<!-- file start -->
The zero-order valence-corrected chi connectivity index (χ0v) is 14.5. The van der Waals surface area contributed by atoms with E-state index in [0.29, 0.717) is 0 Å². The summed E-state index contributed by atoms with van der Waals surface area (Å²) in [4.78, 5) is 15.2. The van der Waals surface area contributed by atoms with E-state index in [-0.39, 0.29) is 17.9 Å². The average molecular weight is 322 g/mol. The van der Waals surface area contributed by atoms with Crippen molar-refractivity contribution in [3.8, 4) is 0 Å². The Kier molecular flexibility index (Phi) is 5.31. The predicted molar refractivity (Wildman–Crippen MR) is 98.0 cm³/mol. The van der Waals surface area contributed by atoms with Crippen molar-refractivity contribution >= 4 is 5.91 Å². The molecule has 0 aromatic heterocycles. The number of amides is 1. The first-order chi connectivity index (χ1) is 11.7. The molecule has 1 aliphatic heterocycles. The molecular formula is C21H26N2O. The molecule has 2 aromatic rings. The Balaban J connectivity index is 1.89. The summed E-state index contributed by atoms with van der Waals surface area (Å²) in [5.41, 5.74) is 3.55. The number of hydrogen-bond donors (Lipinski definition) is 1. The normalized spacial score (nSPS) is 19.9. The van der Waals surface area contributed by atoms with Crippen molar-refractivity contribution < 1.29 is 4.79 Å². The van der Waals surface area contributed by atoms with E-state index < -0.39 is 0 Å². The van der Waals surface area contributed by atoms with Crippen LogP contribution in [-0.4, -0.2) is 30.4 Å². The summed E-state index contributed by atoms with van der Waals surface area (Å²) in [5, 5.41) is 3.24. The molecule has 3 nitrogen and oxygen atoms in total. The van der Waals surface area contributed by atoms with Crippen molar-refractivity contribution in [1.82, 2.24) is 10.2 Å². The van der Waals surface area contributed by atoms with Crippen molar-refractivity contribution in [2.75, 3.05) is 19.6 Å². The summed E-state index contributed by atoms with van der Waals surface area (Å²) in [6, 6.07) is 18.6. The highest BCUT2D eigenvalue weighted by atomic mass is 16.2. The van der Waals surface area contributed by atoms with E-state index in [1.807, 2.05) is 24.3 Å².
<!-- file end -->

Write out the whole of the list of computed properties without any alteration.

The zero-order valence-corrected chi connectivity index (χ0v) is 14.5. The van der Waals surface area contributed by atoms with E-state index in [0.29, 0.717) is 0 Å². The summed E-state index contributed by atoms with van der Waals surface area (Å²) in [4.78, 5) is 15.2. The van der Waals surface area contributed by atoms with E-state index in [-0.39, 0.29) is 17.9 Å². The average molecular weight is 322 g/mol. The van der Waals surface area contributed by atoms with Crippen molar-refractivity contribution in [3.8, 4) is 0 Å². The Kier molecular flexibility index (Phi) is 5.31. The predicted molar refractivity (Wildman–Crippen MR) is 98.0 cm³/mol. The van der Waals surface area contributed by atoms with Crippen molar-refractivity contribution >= 4 is 5.91 Å². The molecule has 0 aromatic heterocycles. The number of amides is 1. The first-order chi connectivity index (χ1) is 11.7. The molecule has 1 aliphatic heterocycles. The molecular formula is C21H26N2O. The molecule has 2 aromatic rings. The Balaban J connectivity index is 1.89. The summed E-state index contributed by atoms with van der Waals surface area (Å²) in [5.41, 5.74) is 3.55. The number of hydrogen-bond donors (Lipinski definition) is 1. The normalized spacial score (nSPS) is 19.9. The van der Waals surface area contributed by atoms with Crippen molar-refractivity contribution < 1.29 is 4.79 Å². The van der Waals surface area contributed by atoms with E-state index < -0.39 is 0 Å². The van der Waals surface area contributed by atoms with Crippen LogP contribution in [-0.4, -0.2) is 30.4 Å². The summed E-state index contributed by atoms with van der Waals surface area (Å²) in [5, 5.41) is 3.24. The molecule has 3 nitrogen and oxygen atoms in total. The van der Waals surface area contributed by atoms with Crippen molar-refractivity contribution in [1.82, 2.24) is 10.2 Å². The van der Waals surface area contributed by atoms with Crippen molar-refractivity contribution in [2.75, 3.05) is 19.6 Å². The summed E-state index contributed by atoms with van der Waals surface area (Å²) in [6, 6.07) is 18.6. The highest BCUT2D eigenvalue weighted by atomic mass is 16.2. The van der Waals surface area contributed by atoms with E-state index in [1.807, 2.05) is 24.3 Å².